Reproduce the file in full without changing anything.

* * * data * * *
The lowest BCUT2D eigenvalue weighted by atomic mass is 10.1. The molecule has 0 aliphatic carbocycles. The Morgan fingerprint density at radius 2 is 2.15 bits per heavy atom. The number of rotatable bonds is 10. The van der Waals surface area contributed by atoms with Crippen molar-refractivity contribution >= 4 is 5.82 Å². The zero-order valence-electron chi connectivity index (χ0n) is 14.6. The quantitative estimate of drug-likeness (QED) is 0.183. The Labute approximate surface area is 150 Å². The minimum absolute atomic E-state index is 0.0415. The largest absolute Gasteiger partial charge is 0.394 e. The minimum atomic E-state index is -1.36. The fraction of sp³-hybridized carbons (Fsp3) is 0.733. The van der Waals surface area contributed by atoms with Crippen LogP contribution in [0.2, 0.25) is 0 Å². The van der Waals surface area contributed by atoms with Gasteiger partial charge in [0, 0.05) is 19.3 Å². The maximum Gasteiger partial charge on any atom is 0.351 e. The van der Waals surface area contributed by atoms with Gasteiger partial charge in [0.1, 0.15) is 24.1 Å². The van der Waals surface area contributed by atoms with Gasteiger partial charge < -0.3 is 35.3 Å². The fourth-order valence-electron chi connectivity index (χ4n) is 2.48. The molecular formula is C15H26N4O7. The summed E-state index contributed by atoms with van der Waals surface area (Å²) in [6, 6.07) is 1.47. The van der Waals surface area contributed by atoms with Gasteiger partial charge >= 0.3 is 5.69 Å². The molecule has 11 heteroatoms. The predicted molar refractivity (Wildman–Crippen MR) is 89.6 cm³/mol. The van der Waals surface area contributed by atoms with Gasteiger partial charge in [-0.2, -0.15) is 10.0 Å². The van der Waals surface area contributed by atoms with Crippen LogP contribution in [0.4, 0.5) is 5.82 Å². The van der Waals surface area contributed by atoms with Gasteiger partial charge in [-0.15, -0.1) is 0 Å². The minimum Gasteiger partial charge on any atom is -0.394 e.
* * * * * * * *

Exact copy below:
The lowest BCUT2D eigenvalue weighted by atomic mass is 10.1. The molecule has 0 aliphatic carbocycles. The Morgan fingerprint density at radius 2 is 2.15 bits per heavy atom. The number of rotatable bonds is 10. The van der Waals surface area contributed by atoms with Crippen molar-refractivity contribution >= 4 is 5.82 Å². The zero-order valence-electron chi connectivity index (χ0n) is 14.6. The quantitative estimate of drug-likeness (QED) is 0.183. The Labute approximate surface area is 150 Å². The minimum absolute atomic E-state index is 0.0415. The largest absolute Gasteiger partial charge is 0.394 e. The minimum atomic E-state index is -1.36. The fraction of sp³-hybridized carbons (Fsp3) is 0.733. The van der Waals surface area contributed by atoms with Crippen LogP contribution in [0.2, 0.25) is 0 Å². The van der Waals surface area contributed by atoms with Gasteiger partial charge in [0, 0.05) is 19.3 Å². The maximum Gasteiger partial charge on any atom is 0.351 e. The van der Waals surface area contributed by atoms with Gasteiger partial charge in [0.1, 0.15) is 24.1 Å². The van der Waals surface area contributed by atoms with Gasteiger partial charge < -0.3 is 35.3 Å². The fourth-order valence-electron chi connectivity index (χ4n) is 2.48. The molecular formula is C15H26N4O7. The summed E-state index contributed by atoms with van der Waals surface area (Å²) in [6, 6.07) is 1.47. The van der Waals surface area contributed by atoms with Gasteiger partial charge >= 0.3 is 5.69 Å². The molecule has 11 heteroatoms. The predicted molar refractivity (Wildman–Crippen MR) is 89.6 cm³/mol. The van der Waals surface area contributed by atoms with Gasteiger partial charge in [-0.2, -0.15) is 10.0 Å². The van der Waals surface area contributed by atoms with Crippen LogP contribution in [0.4, 0.5) is 5.82 Å². The van der Waals surface area contributed by atoms with Gasteiger partial charge in [-0.15, -0.1) is 0 Å². The minimum Gasteiger partial charge on any atom is -0.394 e.